damages any tissue in its path
b. Radiation causes breaks in DNA and generates free
radicals from cell water that may damage cell
membranes, proteins and organelles.
c. Radiation damage is augmented dependent on only
oxygen, hypoxemic cells are more resistant

d. all of the above

26. Radiation:
A. Damage cause is dependent on the formation of radicals.
FALSE. DAMAGE IS DEPENDENT ON OXYGEN
B. Its selectivity for cancer cells may be due to defects in cancer
cells ability in repair defective RNA and other damage. FALSE. IT
IS REPAIR OF DEFECTIVE DNA NOT RNA.
C. A physical form of treatment that damages any tissue in its
path. TRUE.
D. Its selectivity for cancer cells may be due to defects in host
cells ability to repair sublethal RNA and other damage. FALSE. IT
IS THE CANCER CELLS ABILITY TO REPAIR, BUT NOT OF THE
HOST.

PHYSICAL PROPERTIES AND


BIOLOGIC EFFECTS
Exposure to ionizing radiation
is constant
Sources of radiation
- The sun and other cosmic
sources
- The ground
- The air we breathe
- The food we ingest
- From within our bodies

Radiation is a physical form


of treatment that damages
any tissue in its path
Selectivity for cancer cells
may be due to defects in a
cancer cells ability to repair
sublethal DNA and other
damage

PHYSICAL PROPERTIES AND


BIOLOGIC EFFECTS
Radiation causes breaks in
DNA and generates free
radicals from cell water that
may damage cell membranes,
proteins, and organelles
Radiation
damage
is
augmented dependent on
oxygen
Hypoxemic cells are more
resistant

Augmentation of oxygen
presence is one basis for
radiation sensitization
Sulfhydryl
compounds
interfere with free radical
generation and may act as
radiation protectors.
Most radiation-induced cell
damage is due to the
formation of hydroxyl radicals

PHYSICAL PROPERTIES AND


BIOLOGIC EFFECTS
The dose-response curve for cells have both linear and
exponential components
Linear component

Exponential
component

From double-stranded DNA


breaks produced by single hit
Represents breaks produced by
multiple hits

27. Cells in the phase of cell cycle are


more resistant to radiation
A. Early G1
B. Late G1 - & S PHASE
C. Early G2
D. Late G2

THE FACTORS THAT INFLUENCE


TUMOR CELL KILLING
Do of the tumor the dose required to deliver an
average of one lethal hit to all cells in a population.
Dq of the tumor the threshold dose; a measure of
the cells ability to repair sublethal damage
Hypoxia
Tumor mass
Growth fraction
Cell cycle time and phase (cells in late G1 and S are
more resistant)

28. Inverse square law:


A. Radiation from any source increases in intensity as a function
of the square of distance from the source. FALSE. IT DECREASES.
B. Radiation from any source increases in intensity as a function
of the square of the source. FALSE. IT DECREASES.
C. Radiation from any source decreases in intensity as a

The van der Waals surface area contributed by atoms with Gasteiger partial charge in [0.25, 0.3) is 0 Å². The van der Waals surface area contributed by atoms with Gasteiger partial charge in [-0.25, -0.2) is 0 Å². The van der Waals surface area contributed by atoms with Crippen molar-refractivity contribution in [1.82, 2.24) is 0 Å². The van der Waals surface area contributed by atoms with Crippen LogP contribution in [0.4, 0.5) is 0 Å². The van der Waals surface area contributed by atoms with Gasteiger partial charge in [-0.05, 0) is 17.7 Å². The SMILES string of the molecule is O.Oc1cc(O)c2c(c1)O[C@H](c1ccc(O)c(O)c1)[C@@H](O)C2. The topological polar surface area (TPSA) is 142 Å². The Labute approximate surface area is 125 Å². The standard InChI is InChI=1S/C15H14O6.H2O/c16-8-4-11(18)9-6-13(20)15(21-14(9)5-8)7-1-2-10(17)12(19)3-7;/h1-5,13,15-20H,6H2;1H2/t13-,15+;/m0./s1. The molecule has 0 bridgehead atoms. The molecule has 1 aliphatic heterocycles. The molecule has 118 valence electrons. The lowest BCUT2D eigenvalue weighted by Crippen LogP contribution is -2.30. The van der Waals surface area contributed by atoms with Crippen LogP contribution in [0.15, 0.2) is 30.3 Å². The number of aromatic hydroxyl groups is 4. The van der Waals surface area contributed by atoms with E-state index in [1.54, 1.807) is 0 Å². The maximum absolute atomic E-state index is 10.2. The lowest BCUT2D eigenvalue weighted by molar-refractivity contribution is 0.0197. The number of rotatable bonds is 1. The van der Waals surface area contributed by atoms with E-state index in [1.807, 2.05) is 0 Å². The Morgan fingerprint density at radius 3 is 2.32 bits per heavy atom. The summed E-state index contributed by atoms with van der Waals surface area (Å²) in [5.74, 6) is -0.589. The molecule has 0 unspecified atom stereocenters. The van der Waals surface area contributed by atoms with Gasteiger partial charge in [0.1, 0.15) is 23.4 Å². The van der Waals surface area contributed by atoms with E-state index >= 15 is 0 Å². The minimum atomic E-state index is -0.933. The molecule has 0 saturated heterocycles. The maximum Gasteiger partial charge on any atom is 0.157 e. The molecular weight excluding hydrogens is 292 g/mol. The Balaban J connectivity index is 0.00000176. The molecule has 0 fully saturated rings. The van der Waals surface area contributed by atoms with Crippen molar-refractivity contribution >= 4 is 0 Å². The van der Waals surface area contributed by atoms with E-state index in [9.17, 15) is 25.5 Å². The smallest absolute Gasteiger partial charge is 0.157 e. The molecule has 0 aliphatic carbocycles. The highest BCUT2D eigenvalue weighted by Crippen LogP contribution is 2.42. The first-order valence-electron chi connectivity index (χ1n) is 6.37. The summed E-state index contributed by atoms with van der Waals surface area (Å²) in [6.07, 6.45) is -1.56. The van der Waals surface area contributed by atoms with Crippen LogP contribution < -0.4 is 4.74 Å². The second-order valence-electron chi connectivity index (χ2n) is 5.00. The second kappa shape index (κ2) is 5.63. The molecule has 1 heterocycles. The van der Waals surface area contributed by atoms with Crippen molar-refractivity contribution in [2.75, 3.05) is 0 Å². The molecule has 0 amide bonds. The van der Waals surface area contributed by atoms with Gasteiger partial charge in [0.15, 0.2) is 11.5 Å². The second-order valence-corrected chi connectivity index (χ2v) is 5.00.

function of the square of the distance from the source
D. Radiation from any source is constant in intensity as a function
of the distance from the source.. FALSE. IT DECREASES.

Inverse Square Law


Radiation from any source decreases in intensity as a
function of the square of the distance from the source
If the radiation source is 5 cm above the skin surface and the
tumor is 5 cm below the skin surface, the intensity of
radiation in the tumor will be 52/102 or 25% of the intensity
at the skin
If the radiation source is moved to 100 cm from the patient,
the intensity of radiation in the tumor will be 1002/1055, or
91% of the intensity at the skin

29. Most radioresistant organ:


A. Bone
B. Heart
C. Skeletal muscle
D. Nerve

Principles of radiation therapy


Most sensitive
Male testis
Female ovary
Bone marrow

Sensitive

Resistant

Hematopoietic
Heart
system
Skeletal muscle
Mucosal lining of
Nerves
the intestinal tract
Any bone marrow in
Organs with less
a radiation field will Organs with more
need for cell renewal
be eradicated by
self-renewal as a
*Bone is among the
therapeutic
part of normal
most radioresistant
irradiation.
homeostasis
organ

30. Acute toxicity of radiation:


A. Radiation enteritis
B. Mucositis
C. Dental caries
D. Thyroid failure

Acute toxicities
Often these can be alleviated by interruption of treatment:
Mucositis
Skin erythema (ulceration in severe cases)
Bone marrow toxicity

Chronic toxicities more Serious


Cause

Effect

Radiation of the head and neck region Thyroid failure


Cataracts and retinal damage
Blindess
Salivary glands stop making saliva
Dental caries, and poor dentition
Taste and smell
Mediastinal irradiation

Can be affected
Threefold increase risk of fatal
myocardial infarction

Other effects/toxicities
Other late vascular effects
Chronic constrictive
pericarditis
Lung fibrosis
Viscus stricture
Spinal cord transection
Radiation enteritis

A serious late toxicity


Development of second solid
tumors in or adjacent to the
radiation fields
Such tumors can develop in any
organ or tissue and occur at a rate of
about 1% per year beginning in the
second decade after treatment

31. Correct about radioactive


therapy
a) Its selectivity for cancer cells may be due to defects in a
cancer cells ability to repair sublethal DNA and other
damage.
b) Radiation damage is dependent on oxygen, hypoxemic
cells are more sensitive. FALSE. HYPOXEMIC CELLS ARE
MORE RESISTANT NOT SENSITIVE.
c) Augmentation of oxygen is the basis for radiation
resistance. FALSE. IT IS ONE OF THE BASIS FOR RADIATION
SENSITIZATION NOT RESISTANCE.

ANSWER: A
The selectivity of radiation for causing cancer cell
death may be due to defects in a cancer cells ability
to repair sublethal DNA and other damage.
Ionizing radiation causes breaks in DNA and